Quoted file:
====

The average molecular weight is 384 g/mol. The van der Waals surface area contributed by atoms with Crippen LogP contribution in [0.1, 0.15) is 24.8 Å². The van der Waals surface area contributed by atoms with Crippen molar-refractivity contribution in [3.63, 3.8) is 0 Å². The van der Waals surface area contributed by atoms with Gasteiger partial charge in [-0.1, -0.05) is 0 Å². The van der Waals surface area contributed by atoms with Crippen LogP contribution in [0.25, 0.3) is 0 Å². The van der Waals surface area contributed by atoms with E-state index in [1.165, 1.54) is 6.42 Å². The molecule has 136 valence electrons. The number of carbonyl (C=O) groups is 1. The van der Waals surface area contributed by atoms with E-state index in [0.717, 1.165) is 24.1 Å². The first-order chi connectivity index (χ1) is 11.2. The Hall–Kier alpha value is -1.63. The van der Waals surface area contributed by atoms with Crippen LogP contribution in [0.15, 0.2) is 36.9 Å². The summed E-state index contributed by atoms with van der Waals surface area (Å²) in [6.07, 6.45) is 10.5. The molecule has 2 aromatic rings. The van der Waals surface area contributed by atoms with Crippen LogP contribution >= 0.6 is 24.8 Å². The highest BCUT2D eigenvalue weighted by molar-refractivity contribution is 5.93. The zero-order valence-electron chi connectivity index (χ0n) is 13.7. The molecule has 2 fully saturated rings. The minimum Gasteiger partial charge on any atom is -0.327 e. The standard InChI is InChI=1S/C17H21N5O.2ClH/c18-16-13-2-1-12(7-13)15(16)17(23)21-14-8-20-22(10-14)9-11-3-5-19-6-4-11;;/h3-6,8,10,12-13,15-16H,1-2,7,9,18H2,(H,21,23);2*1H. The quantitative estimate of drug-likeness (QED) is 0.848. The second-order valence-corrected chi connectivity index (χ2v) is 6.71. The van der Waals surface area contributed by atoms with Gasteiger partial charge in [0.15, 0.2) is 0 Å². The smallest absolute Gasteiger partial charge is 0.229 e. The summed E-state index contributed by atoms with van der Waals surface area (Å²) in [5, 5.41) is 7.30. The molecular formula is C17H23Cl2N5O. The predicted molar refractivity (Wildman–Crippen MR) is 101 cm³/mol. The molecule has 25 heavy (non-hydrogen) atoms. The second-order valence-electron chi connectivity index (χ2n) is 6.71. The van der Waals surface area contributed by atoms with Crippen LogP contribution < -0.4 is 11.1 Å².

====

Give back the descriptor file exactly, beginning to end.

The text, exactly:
The average molecular weight is 384 g/mol. The van der Waals surface area contributed by atoms with Crippen LogP contribution in [0.1, 0.15) is 24.8 Å². The van der Waals surface area contributed by atoms with Crippen molar-refractivity contribution in [3.63, 3.8) is 0 Å². The van der Waals surface area contributed by atoms with Gasteiger partial charge in [-0.1, -0.05) is 0 Å². The van der Waals surface area contributed by atoms with Crippen LogP contribution in [0.25, 0.3) is 0 Å². The van der Waals surface area contributed by atoms with E-state index in [1.165, 1.54) is 6.42 Å². The molecule has 136 valence electrons. The number of carbonyl (C=O) groups is 1. The van der Waals surface area contributed by atoms with E-state index in [0.717, 1.165) is 24.1 Å². The first-order chi connectivity index (χ1) is 11.2. The Hall–Kier alpha value is -1.63. The van der Waals surface area contributed by atoms with Crippen LogP contribution in [0.15, 0.2) is 36.9 Å². The summed E-state index contributed by atoms with van der Waals surface area (Å²) in [6.07, 6.45) is 10.5. The molecule has 2 aromatic rings. The van der Waals surface area contributed by atoms with Crippen LogP contribution >= 0.6 is 24.8 Å². The highest BCUT2D eigenvalue weighted by molar-refractivity contribution is 5.93. The zero-order valence-electron chi connectivity index (χ0n) is 13.7. The molecule has 2 fully saturated rings. The minimum Gasteiger partial charge on any atom is -0.327 e. The standard InChI is InChI=1S/C17H21N5O.2ClH/c18-16-13-2-1-12(7-13)15(16)17(23)21-14-8-20-22(10-14)9-11-3-5-19-6-4-11;;/h3-6,8,10,12-13,15-16H,1-2,7,9,18H2,(H,21,23);2*1H. The quantitative estimate of drug-likeness (QED) is 0.848. The second-order valence-corrected chi connectivity index (χ2v) is 6.71. The van der Waals surface area contributed by atoms with Gasteiger partial charge in [0.15, 0.2) is 0 Å². The smallest absolute Gasteiger partial charge is 0.229 e. The summed E-state index contributed by atoms with van der Waals surface area (Å²) in [5, 5.41) is 7.30. The molecular formula is C17H23Cl2N5O. The predicted molar refractivity (Wildman–Crippen MR) is 101 cm³/mol. The molecule has 25 heavy (non-hydrogen) atoms. The second-order valence-electron chi connectivity index (χ2n) is 6.71. The van der Waals surface area contributed by atoms with Crippen LogP contribution < -0.4 is 11.1 Å².